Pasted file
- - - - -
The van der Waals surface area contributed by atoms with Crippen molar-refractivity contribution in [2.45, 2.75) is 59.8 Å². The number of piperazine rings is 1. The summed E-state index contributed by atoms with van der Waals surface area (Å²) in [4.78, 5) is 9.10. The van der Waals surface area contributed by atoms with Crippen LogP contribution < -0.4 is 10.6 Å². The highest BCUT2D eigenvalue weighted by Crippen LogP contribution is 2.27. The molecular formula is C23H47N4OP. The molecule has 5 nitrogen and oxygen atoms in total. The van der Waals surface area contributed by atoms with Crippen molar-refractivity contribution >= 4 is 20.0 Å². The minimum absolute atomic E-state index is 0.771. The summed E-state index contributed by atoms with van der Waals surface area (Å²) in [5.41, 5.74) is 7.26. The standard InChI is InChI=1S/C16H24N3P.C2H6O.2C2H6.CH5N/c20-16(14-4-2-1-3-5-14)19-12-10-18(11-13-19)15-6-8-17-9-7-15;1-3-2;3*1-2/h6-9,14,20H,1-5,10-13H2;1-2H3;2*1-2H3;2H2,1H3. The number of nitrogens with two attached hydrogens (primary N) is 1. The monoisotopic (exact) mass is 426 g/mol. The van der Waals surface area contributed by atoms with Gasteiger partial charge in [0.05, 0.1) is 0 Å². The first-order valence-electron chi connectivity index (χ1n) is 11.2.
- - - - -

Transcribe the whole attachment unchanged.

The van der Waals surface area contributed by atoms with Crippen molar-refractivity contribution in [2.45, 2.75) is 59.8 Å². The number of piperazine rings is 1. The summed E-state index contributed by atoms with van der Waals surface area (Å²) in [4.78, 5) is 9.10. The van der Waals surface area contributed by atoms with Crippen LogP contribution < -0.4 is 10.6 Å². The highest BCUT2D eigenvalue weighted by Crippen LogP contribution is 2.27. The molecular formula is C23H47N4OP. The molecule has 5 nitrogen and oxygen atoms in total. The van der Waals surface area contributed by atoms with Crippen molar-refractivity contribution >= 4 is 20.0 Å². The minimum absolute atomic E-state index is 0.771. The summed E-state index contributed by atoms with van der Waals surface area (Å²) in [5.41, 5.74) is 7.26. The standard InChI is InChI=1S/C16H24N3P.C2H6O.2C2H6.CH5N/c20-16(14-4-2-1-3-5-14)19-12-10-18(11-13-19)15-6-8-17-9-7-15;1-3-2;3*1-2/h6-9,14,20H,1-5,10-13H2;1-2H3;2*1-2H3;2H2,1H3. The number of nitrogens with two attached hydrogens (primary N) is 1. The monoisotopic (exact) mass is 426 g/mol. The van der Waals surface area contributed by atoms with Gasteiger partial charge in [0.05, 0.1) is 0 Å². The first-order valence-electron chi connectivity index (χ1n) is 11.2.